‘Corner-cutting’ Southeastern to pay £2.5m after cleaner electrocuted on live rail
Thursday 23rd November 2017
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The two companies were sentenced on 17 November at Guildford Crown Court.
The court was told that Wetton Cleaning Services employee Roger Lower, 46, was working a night shift at the West Marina Depot in St Leonards-on-Sea, Hastings.
He had been washing the exterior of a train before his colleagues found him lying on the live rail on 24 May 2014. Emergency services were called but they were unable to save his life.
The prosecution was brought by the Office of Rail and Road (ORR). Its inspectors found that four protection boards designed to keep workers away from the live rail had been leant up against buffers and were not in use.
The ORR said it found Southeastern, which operates train services in south east London, Kent and parts of East Sussex, and Wettons both had a "culture of cutting corners", including inadequate training and supervision, no safe system of work and a reliance on safety paperwork at the depot.
Southeastern's owner, London and South Eastern Railways (LSER), ran the depot, which it leased from Network Rail for washing trains. LSER had subcontracted Wettons for this purpose.
LSER was found guilty of breaching s 3(1) of the Health and Safety at Work Act, while Wettons was prosecuted under s 2(1) of the same act. They were fined £2.5m and £1.1m respectively and both ordered to pay costs of £162,000 each.
Howdens Joinery was prosecuted at Carlisle Crown Court after it pleaded guilty to breaching ss 2(1) and 3(1) of the Health and Safety at Work Act. It must also pay costs of almost £34,000. The court was told that Richard Brown had been delivering kitchen worktops to the company’s premises at Clay Flatts industrial estate in Workington when the accident happened in November 2014.A forklift truck was being used to unload two pallets from the heavy goods vehicle when it overbalanced. It fell on Brown and he died at the scene.
M&W Tarmacadam Contractors employee Darren Mundell was standing on the bonnet of a paver to cut overhanging branches at the Arkleton Estate in Langholm on 7 November 2016. He lost his balance and fell into a tar hopper, Dumfries Sheriff Court was told.Mundell sustained a spinal fracture and a damaged spinal cord which caused permanent paralysis from the waist down.The Health and Safety Executive said the bonnet was not a safe place to work.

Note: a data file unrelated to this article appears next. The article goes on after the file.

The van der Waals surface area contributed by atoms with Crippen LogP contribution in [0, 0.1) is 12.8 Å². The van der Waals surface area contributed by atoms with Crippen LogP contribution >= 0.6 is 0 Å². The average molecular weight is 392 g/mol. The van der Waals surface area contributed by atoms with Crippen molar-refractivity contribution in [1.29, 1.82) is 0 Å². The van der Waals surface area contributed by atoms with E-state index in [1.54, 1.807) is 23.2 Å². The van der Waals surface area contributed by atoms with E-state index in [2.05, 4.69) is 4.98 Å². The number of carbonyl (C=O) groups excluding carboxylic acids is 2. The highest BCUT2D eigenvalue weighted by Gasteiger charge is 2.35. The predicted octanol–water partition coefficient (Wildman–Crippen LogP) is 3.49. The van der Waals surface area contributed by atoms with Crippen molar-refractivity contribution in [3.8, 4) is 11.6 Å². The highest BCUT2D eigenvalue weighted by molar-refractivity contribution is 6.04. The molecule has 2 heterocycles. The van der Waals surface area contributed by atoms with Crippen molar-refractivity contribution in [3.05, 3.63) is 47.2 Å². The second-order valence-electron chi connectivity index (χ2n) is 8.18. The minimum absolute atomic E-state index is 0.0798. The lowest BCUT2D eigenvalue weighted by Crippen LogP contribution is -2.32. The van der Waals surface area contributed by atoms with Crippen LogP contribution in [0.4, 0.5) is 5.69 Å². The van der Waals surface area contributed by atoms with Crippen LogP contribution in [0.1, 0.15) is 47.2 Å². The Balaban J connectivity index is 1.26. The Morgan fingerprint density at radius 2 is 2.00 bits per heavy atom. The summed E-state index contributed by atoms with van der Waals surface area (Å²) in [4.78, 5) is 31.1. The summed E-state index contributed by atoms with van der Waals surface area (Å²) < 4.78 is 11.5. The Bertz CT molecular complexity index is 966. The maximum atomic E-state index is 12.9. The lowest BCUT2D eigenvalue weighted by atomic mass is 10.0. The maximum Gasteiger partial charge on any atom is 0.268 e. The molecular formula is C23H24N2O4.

The accident happened on 29 January 2013 because the company had not identified the risks associated with the road repair work and moving traffic, the Health and Safety Executive (HSE) said. As a result the appropriate control measures, including temporary speed limits, signage and road closures, had not been implemented. SWH pleaded guilty to breaching ss 2(1) and 3(1) of the Health and Safety at Work Act. It was fined £500,000 and ordered to pay £17,925 costs at Exeter Crown Court on Friday (1 December).
On 19 October 2015 Samuel Evans, managing director of S. Evans and Sons, was lifting steel girders using a rotator shear attached to an excavator – plant typically used to cut up materials during demolition, Liverpool Crown Court was told. Employee David Whitfield, 63, was assisting Evans with the job. He walked underneath a suspended girder to position some wooden blocks well it fell on him.
The strongest came from IOSH chief executive Bev Messinger who launched the conference with an overview of progress on the WORK 2022 strategy that aims to improve safety and health standards worldwide by collaboration and influence. As an aside to an overview of IOSH’s aims for its WORK 2022 strategy which aims to help cut the estimated work-related death toll of 2.78 million a year by collaborating with and influencing bodies worldwide, Messinger told delegates her brother-in-law had been killed in a workplace accident on 12 October.
Daniel Tennant did not hold a valid medical certificate, Leeds Magistrates’ Court was told. Instead he falsified a document, which he gave to a diving company in 2016 in order to work as a commercial diver. The Health and Safety Executive (HSE) said Tennant’s fitness to dive certificate “closely resembled” a genuine one “but it had been altered to display a false expiry date”.